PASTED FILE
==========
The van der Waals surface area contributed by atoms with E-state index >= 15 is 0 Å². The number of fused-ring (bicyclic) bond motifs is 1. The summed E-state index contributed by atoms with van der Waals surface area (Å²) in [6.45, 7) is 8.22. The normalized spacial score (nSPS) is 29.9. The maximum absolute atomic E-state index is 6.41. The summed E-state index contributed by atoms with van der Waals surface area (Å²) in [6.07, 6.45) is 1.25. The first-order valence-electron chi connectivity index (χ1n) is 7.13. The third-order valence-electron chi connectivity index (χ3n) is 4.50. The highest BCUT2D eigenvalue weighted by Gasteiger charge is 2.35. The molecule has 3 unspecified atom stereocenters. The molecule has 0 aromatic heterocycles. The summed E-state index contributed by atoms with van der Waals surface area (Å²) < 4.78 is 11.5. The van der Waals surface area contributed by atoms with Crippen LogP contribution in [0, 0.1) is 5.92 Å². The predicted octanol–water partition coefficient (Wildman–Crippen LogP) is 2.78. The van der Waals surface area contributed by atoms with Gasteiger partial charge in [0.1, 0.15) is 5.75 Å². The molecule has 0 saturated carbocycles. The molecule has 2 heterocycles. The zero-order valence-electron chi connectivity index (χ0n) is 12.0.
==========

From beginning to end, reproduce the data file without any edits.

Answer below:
The van der Waals surface area contributed by atoms with E-state index >= 15 is 0 Å². The number of fused-ring (bicyclic) bond motifs is 1. The summed E-state index contributed by atoms with van der Waals surface area (Å²) in [6.45, 7) is 8.22. The normalized spacial score (nSPS) is 29.9. The maximum absolute atomic E-state index is 6.41. The summed E-state index contributed by atoms with van der Waals surface area (Å²) in [6.07, 6.45) is 1.25. The first-order valence-electron chi connectivity index (χ1n) is 7.13. The third-order valence-electron chi connectivity index (χ3n) is 4.50. The highest BCUT2D eigenvalue weighted by Gasteiger charge is 2.35. The molecule has 3 unspecified atom stereocenters. The molecule has 0 aromatic heterocycles. The summed E-state index contributed by atoms with van der Waals surface area (Å²) < 4.78 is 11.5. The van der Waals surface area contributed by atoms with Crippen LogP contribution in [0, 0.1) is 5.92 Å². The predicted octanol–water partition coefficient (Wildman–Crippen LogP) is 2.78. The van der Waals surface area contributed by atoms with Gasteiger partial charge in [0.1, 0.15) is 5.75 Å². The molecule has 0 saturated carbocycles. The molecule has 2 heterocycles. The zero-order valence-electron chi connectivity index (χ0n) is 12.0.